3 Works

Data from: Lactation and resource limitation affect stress responses, thyroid hormones, immune function and antioxidant capacity of sea otters (Enhydra lutris)

Sarah M. Chinn, Daniel H. Monson, M. Tim Tinker, Michelle M. Staedler & Daniel E. Crocker
1. Lactation is the most energetically demanding stage of reproduction in female mammals. Increased energetic allocation toward current reproduction may result in fitness costs, though the mechanisms underlying these trade-offs are not well understood. Trade-offs during lactation may include reduced energetic allocation to cellular maintenance, immune response and survival, and may be influenced by resource limitation. 2. As the smallest marine mammal, sea otters (Enhydra lutris) have the highest mass-specific metabolic rate necessitating substantial energetic...

Data from: Foraging and fasting can influence contaminant concentrations in animals: an example with mercury contamination in a free-ranging marine mammal

Sarah H. Peterson, Joshua T. Ackerman, Daniel E. Crocker & Daniel P. Costa
Large fluctuations in animal body mass in relation to life-history events can influence contaminant concentrations and toxicological risk. We quantified mercury concentrations in adult northern elephant seals (Mirounga angustirostris) before and after lengthy at sea foraging trips (n = 89) or fasting periods on land (n = 27), and showed that mercury concentrations in blood and muscle changed in response to these events. The highest blood mercury concentrations were observed after the breeding fast, whereas...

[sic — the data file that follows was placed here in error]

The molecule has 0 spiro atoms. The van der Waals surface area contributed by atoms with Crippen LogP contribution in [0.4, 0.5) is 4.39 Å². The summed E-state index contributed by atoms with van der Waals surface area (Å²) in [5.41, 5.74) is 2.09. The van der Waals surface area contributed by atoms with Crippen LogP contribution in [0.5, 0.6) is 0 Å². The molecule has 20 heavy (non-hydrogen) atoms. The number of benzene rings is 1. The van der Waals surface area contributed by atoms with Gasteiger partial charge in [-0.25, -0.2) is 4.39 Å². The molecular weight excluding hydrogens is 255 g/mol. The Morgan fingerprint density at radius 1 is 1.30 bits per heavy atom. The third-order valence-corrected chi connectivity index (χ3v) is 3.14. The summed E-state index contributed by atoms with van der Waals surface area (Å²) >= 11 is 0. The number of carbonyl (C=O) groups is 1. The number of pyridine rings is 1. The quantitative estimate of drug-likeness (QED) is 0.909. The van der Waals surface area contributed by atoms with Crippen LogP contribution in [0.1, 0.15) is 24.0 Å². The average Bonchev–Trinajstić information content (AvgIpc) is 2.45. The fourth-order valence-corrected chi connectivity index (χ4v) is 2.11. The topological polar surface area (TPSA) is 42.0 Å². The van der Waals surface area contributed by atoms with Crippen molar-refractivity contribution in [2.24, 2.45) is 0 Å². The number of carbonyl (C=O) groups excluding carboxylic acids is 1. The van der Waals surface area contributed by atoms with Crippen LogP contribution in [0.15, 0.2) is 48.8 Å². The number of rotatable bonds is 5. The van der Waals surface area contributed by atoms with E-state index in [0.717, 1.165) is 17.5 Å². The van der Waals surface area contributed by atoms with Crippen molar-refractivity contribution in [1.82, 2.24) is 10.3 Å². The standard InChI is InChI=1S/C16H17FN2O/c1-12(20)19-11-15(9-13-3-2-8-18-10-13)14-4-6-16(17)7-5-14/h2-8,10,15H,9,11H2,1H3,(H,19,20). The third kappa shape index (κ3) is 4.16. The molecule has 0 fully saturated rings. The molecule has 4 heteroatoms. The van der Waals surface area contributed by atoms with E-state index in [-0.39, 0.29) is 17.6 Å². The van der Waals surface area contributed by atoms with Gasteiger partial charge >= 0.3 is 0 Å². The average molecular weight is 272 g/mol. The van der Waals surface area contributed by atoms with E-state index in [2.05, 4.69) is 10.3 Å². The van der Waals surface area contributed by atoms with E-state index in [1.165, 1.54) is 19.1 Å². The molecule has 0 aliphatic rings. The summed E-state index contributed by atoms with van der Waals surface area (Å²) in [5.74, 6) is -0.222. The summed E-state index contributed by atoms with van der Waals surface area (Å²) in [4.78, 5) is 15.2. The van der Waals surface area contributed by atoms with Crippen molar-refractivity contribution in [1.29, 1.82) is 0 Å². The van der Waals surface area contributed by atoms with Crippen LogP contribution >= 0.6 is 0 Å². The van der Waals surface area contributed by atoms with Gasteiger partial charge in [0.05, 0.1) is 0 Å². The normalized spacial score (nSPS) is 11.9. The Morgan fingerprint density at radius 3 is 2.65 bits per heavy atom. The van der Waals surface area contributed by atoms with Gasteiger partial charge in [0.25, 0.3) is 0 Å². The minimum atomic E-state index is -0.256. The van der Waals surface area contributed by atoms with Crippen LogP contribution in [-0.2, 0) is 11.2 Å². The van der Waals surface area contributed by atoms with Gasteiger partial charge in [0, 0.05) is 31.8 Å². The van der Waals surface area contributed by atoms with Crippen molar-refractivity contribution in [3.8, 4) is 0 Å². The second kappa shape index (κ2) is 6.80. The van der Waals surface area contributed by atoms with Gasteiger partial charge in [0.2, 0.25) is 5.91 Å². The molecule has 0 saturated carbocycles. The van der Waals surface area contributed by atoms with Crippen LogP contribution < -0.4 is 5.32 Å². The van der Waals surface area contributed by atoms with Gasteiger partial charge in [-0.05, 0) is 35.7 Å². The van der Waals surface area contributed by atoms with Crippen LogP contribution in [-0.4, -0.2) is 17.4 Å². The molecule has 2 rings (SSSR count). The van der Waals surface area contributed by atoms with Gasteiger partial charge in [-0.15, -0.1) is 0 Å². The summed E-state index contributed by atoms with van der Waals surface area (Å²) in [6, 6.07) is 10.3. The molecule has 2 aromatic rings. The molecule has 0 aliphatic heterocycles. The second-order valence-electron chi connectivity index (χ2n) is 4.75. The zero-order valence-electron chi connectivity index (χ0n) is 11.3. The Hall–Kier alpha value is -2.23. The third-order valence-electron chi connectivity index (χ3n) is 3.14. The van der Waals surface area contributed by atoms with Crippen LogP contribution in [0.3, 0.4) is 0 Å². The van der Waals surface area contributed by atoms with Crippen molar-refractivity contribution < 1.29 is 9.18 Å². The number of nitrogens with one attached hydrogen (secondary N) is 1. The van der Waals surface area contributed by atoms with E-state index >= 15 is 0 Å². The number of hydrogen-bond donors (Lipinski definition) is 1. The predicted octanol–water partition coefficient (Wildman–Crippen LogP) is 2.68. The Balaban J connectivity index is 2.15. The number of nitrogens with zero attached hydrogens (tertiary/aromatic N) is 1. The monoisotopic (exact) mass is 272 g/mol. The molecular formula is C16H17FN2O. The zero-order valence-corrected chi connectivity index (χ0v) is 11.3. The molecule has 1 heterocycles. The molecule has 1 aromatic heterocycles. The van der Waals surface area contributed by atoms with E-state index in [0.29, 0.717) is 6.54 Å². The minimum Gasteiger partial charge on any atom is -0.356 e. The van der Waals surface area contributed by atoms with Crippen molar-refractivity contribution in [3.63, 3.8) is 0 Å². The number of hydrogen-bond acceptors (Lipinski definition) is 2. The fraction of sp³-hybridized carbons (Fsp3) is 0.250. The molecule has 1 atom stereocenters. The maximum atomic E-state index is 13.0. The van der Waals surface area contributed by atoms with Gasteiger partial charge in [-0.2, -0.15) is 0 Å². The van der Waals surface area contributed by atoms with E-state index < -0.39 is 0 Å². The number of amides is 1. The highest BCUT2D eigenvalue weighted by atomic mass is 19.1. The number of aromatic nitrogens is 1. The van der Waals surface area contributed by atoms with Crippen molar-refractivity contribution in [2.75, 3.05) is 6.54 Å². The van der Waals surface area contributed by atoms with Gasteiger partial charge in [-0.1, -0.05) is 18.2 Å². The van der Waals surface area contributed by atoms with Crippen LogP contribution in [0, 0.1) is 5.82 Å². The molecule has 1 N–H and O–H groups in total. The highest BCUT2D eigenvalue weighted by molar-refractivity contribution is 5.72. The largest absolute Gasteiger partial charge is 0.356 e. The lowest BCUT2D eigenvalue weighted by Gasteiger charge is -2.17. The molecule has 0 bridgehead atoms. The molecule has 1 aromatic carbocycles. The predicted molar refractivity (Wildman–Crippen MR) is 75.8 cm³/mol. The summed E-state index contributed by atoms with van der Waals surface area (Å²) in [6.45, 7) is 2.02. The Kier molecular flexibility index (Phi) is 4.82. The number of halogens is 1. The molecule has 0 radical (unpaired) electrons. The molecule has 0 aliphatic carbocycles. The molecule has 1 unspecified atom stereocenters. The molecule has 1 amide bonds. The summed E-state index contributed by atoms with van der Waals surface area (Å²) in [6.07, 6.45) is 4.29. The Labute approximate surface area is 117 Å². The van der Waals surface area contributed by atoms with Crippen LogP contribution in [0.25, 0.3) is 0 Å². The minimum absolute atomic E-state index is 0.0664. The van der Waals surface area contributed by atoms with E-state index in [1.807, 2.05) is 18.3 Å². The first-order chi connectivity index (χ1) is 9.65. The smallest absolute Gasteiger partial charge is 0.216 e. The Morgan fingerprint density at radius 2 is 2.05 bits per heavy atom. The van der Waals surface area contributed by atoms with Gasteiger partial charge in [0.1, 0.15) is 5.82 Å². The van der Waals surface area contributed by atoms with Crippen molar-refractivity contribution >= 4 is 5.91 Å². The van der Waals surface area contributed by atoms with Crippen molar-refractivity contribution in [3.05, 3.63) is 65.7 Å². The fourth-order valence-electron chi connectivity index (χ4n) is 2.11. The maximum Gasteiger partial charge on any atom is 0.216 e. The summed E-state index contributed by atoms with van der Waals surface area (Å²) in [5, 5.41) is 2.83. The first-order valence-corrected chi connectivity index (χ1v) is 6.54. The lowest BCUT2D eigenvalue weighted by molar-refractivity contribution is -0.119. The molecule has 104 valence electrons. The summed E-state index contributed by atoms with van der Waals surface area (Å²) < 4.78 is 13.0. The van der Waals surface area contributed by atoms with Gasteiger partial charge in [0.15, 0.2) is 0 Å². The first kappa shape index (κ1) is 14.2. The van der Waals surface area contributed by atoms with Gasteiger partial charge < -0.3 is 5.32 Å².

Data from: Indirect effects of a large mammalian herbivore on small mammal populations: context-dependent variation across habitat types, mammal species and seasons

Taylor D. Ellis & J. Hall Cushman
Multiple consumer species frequently co-occur in the same landscape and, through effects on surrounding environments, can interact in direct and indirect ways. These interactions can vary in occurrence and importance, and focusing on this variation is critical for understanding the dynamics of interactions among consumers. Large mammalian herbivores are important engineers of ecosystems worldwide, have substantial impacts on vegetation and can indirectly affect small-mammal populations. However, the degree to which such indirect effects vary within...

Registration Year

  • 2018

Resource Types

  • Dataset


  • Sonoma State University
  • University of Nevada Reno
  • Monterey Bay Aquarium Research Institute
  • United States Geological Survey
  • University of California, Santa Cruz